Mail is to be zapped to eradicate any traces of anthrax spores that may be present. If all mail is irradiated, stamp dealers, collectors, as well as many other vendors who send their products through the mail stream will no longer be able to do so with the assurance that when it arrives at its destination it will be in the same pristine condition as when it left.

The machinery for nuking mail has been) ordered - in use now in the Washington, D C area - however, the word is that very short folks need not worry. "Gnome patrons" to their local post offices will get a pass. Oh, it's KNOWN patrons. If you just drop mail into a postal box it will be zapped. Stamp collectors will soon be on first-name basis with the staffs of their local post offices. "Hi there, it's me again mailing stamps."

On June 30, the price for semipostals will go to 45-cent from the present 40-cent. 1 wonder when further price increases will turn them into full postals?

The USPS announced that advertising mail volume "slumped" with 2.2 BILLION less pieces mailed last year. Funny, I noticed no drop in the ad mail 1 received. Total mail volume for first quarter of the current fiscal year was 2.8 billion pieces below the same period of the previous year, creating a host of new words they need to learn: "decline," "slump," "dropped," "bleak," -fell," and "borrow" - this last word from the U.S.Treasury, where the USPS is bumping up against its $15 billion debt ceiling. Wouldn't it be nice to be able to borrow money for your stamp collection?

If you turned 34 years old on February 8, the USPS issued its Happy Birthday stamp for you, complete with your new age. As for this writer, even if the first-class rate were doubled, it still wouldn't reach my present age. You 34 young'uns are fortunate.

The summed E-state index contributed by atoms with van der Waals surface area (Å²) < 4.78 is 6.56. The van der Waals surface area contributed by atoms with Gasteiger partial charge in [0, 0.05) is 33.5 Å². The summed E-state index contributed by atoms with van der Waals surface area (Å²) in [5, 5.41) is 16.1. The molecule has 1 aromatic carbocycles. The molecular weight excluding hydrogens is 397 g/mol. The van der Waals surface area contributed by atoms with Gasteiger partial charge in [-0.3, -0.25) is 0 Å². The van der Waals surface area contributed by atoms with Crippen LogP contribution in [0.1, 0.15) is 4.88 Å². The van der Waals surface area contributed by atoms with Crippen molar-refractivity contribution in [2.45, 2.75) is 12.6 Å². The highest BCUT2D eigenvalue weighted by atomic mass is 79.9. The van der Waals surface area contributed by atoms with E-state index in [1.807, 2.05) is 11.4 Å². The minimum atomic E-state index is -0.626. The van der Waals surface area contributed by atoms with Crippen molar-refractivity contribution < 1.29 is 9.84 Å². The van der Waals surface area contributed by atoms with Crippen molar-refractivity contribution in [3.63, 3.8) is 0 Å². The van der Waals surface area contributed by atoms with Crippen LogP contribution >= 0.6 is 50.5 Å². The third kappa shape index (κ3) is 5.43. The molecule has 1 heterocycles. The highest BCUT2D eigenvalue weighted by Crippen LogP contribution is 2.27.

April issue

By Howard Shaughnessy, Lake County (IL) Philatelic Society

Oh the shame of it all. We stamp collectors suffer from PPPR, that's Pretty Poor Public Relations. Take this from a column by Bob Greene in the Chicago Tribune in late February. He discusses the phenomena of self-adhesive stamps, where we have gone from "lick & stick" to "no spit" beginning in 1995 when just under 20 percent of stamps were SA to over 90 percent in year 2000! Bob was curious as to how this C-change happened almost overnight without much notice on the public's part.

Bob was interviewing Don Smeraldi, a postal official, who remarked, "This is because the only people who really talk much about stamps are stamp collectors and they are also about the only people left who prefer the stamps you lick. This is because..." Bob followed with, "Oh, you (the reader) really don't want to hear. Smeraldi told me the reasons, but they are pretty dreary. May we move on?"

Pretty dreary, eh? Better than ugly dreary? Speaking of no respect, how would you feel if you were the upcoming U.S. Postal Service's Greetings From America sheet that has one each of the 50 states' tourism enchantments?

When first announced, this sheet created mixed emotions from collectors. It was the subject of the cover article in the January 2002 American Philatelist (American Philatelic Society's monthly journal). On page 32 the "Elements of Design for each of the Fifty